Earthquake Response: Preventing the Psychological Aftershocks

Sept. 28, 2023

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Children in northwest Syria have endured more than 12 years of war. The devastating earthquakes on 6 February have further turned their lives upside down. Half a year on, where are these children now? What are the effects of War Child’s response? Keep reading to find out…

90% of northwest Syria dependent on aid

It’s 4 am in the morning when the first earthquake shakes the foundations of 12-year-old Farah’s home. In a blind panic, she follows her family outside - and just in time because seconds later the building is literally split down the middle. Today, she calls home a tent in a field with no running water or electricity.

Farah is one of thousands of children living with the effects of February's earthquakes. In northwest Syria, more than 4,500 people were killed, tens of thousands injured and 109,000 displaced and scrambling to find shelter. More than half a year later, 90 per cent of the region's inhabitants are dependent on humanitarian aid to keep their heads above water.

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Through our catch-up education, children regain their self-confidence, stability and hope for the future

Photo: War Child


12-year-old Farah's home was destroyed in the earthquakes

Photo: War Child

Psychological toll

And besides the physical effects of the destruction, the psychological toll has been long-lasting. “Every day and night I am afraid the earthquakes will come back”, says Farah. “My fear of earthquakes is greater than my fear of war.”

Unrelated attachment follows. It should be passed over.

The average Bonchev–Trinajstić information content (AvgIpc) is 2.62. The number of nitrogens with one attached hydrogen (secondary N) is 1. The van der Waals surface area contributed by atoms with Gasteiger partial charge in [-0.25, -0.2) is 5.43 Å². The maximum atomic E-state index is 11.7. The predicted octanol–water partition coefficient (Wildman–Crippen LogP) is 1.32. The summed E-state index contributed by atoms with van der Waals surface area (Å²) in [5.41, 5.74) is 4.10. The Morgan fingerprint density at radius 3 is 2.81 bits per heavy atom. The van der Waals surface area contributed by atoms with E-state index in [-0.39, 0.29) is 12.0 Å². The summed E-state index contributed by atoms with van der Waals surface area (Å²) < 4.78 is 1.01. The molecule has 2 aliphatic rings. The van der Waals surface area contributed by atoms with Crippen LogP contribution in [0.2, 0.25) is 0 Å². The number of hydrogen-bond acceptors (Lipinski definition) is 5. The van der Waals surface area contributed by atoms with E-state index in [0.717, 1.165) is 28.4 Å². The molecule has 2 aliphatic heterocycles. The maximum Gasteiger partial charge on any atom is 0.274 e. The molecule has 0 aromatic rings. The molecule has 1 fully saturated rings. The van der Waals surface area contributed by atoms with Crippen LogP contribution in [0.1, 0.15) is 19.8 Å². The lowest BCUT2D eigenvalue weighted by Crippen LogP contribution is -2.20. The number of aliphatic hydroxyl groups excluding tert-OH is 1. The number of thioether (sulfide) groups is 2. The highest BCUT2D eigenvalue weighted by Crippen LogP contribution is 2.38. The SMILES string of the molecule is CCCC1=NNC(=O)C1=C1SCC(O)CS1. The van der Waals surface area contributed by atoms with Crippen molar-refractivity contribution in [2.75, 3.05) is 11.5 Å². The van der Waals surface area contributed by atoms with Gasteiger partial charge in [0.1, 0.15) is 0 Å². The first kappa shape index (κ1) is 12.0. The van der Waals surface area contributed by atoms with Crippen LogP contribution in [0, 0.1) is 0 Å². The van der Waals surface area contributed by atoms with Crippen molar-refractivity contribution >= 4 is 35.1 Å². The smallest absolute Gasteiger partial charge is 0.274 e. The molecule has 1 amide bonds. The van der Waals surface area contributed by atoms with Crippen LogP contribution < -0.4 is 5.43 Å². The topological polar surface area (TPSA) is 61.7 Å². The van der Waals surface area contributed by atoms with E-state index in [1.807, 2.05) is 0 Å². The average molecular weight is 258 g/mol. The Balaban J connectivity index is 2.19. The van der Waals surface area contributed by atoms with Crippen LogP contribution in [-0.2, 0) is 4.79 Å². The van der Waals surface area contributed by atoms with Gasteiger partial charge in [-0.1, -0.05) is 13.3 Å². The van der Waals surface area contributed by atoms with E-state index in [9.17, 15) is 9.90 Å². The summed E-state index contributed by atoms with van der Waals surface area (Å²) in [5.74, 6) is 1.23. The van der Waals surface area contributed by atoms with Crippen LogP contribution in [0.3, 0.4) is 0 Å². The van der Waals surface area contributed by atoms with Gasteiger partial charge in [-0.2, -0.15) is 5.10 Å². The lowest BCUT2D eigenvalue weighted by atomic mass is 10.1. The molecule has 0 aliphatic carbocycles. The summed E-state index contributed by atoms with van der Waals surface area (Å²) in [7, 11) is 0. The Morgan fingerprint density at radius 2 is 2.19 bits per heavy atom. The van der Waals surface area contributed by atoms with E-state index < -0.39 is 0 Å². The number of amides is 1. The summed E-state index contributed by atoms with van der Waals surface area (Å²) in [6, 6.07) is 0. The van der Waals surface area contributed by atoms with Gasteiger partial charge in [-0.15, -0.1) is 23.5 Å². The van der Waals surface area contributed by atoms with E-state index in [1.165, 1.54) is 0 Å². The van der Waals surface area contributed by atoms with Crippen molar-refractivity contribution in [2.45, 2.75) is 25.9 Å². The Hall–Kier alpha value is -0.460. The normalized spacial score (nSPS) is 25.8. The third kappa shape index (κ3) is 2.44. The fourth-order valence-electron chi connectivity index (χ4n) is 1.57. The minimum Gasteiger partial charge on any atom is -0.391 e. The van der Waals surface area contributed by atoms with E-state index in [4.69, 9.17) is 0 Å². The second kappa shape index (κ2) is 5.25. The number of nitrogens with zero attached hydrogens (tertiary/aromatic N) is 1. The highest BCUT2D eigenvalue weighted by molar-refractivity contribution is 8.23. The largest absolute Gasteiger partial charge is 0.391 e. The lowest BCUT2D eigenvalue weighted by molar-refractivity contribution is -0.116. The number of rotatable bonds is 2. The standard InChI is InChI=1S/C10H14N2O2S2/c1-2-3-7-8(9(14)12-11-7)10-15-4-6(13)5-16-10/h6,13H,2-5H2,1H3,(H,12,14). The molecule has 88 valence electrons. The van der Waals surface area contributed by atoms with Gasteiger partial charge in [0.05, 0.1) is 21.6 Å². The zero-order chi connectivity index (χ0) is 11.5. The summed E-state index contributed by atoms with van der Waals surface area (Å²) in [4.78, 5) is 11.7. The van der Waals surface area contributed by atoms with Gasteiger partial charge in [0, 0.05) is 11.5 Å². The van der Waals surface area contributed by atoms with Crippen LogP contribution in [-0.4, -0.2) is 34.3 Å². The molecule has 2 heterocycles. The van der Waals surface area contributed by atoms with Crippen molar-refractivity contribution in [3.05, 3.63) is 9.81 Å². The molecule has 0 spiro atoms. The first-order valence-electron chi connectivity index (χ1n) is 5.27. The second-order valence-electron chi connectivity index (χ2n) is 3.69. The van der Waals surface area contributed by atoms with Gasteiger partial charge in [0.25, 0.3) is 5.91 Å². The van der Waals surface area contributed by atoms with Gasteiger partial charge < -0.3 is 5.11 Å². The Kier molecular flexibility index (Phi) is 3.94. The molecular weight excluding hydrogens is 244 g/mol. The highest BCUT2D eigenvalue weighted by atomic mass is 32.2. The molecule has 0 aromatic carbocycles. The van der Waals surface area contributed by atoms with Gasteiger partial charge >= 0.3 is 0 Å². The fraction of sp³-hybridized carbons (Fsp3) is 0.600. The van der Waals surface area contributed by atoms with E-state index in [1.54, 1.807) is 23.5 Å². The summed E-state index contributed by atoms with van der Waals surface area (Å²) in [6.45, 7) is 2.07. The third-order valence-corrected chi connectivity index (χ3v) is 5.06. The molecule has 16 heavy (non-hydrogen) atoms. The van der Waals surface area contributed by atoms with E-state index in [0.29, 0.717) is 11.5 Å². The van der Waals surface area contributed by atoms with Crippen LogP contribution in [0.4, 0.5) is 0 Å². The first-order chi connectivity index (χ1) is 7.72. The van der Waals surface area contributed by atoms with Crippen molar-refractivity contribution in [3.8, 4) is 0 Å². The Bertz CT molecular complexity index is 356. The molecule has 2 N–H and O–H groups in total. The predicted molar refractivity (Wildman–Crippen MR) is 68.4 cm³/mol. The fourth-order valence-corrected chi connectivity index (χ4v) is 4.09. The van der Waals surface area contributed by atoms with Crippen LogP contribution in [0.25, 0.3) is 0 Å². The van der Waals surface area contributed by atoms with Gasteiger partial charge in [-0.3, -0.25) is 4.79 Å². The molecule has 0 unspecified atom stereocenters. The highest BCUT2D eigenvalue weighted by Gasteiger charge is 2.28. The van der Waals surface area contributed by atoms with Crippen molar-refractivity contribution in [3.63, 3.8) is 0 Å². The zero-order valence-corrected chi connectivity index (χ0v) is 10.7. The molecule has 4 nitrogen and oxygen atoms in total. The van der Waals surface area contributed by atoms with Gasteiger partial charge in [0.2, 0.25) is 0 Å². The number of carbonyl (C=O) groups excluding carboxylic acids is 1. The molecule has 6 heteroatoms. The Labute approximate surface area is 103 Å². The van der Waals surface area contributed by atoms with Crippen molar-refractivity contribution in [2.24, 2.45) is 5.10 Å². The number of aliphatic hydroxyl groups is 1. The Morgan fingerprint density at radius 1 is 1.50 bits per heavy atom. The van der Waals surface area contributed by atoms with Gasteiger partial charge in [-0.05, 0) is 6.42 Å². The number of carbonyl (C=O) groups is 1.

After more than a decade of war, children are also experiencing a renewed sense of hopelessness about the future. “I couldn’t go to school for a long time”, adds Farah. “I hated that - I was afraid I’d never return.”

Expanding our response

War Child has been working through partners in Syria since 2012 due to the long-running conflict. This meant that our staff were immediately on-site to provide psychological first aid and assistance. Now, thanks to vital funding from an alliance of aid organisations in the Netherlands (Giro 555), we have been able to expand our response to address ongoing and emerging needs. Together with local partners, we have rapidly scaled up our psychosocial support, protection and educational activities to sustain hope and improve wellbeing among young people.

Since our last update, we have set up three new safe spaces where children like Farah can come together to learn and play free from fear. A total of 41 classrooms in four school buildings have been renovated where 1,080 children are participating in formal education programmes - with teaching materials provided by War Child. Some 900 children attended our catch-up lessons and a further 370 followed our Summer courses - ensuring they didn’t miss out on vital months of schooling.

BeThere, one of our evidence-based interventions, has also been rolled out to lower stress among parents and caregivers so that they can provide a supportive home environment.

Beyond our mandate, the funds we received allowed us to provide 54,772 bread parcels to 2,506 affected families. “Dignity kits” filled with hygiene and menstrual products, continue to be delivered to more than 4,000 women and girls on a regular basis.

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Six months after the earthquakes, 90 percent of northwest Syria is dependent on humanitarian aid

Photo: Mahmoud Sulaiman

Preventing the aftershocks

Psychosocial support remains a leading theme - to prevent the emotional aftershocks that are all-too common in the months; years after a traumatic event. In our safe spaces, Farah and others are receiving support to process their emotions and let go of tension in the body - through interventions like TeamUp. Over time, the play and movement-based sessions have had a build-up effect. “The sessions have helped me a lot”, says Farah. “It’s a lot of fun because we play and laugh and work together. Now, I don’t feel so stressed.”


A moment of calm - Farah and her sister

Photo: War Child


Through play and movement, Farah is slowly beginning to heal

Photo: War Child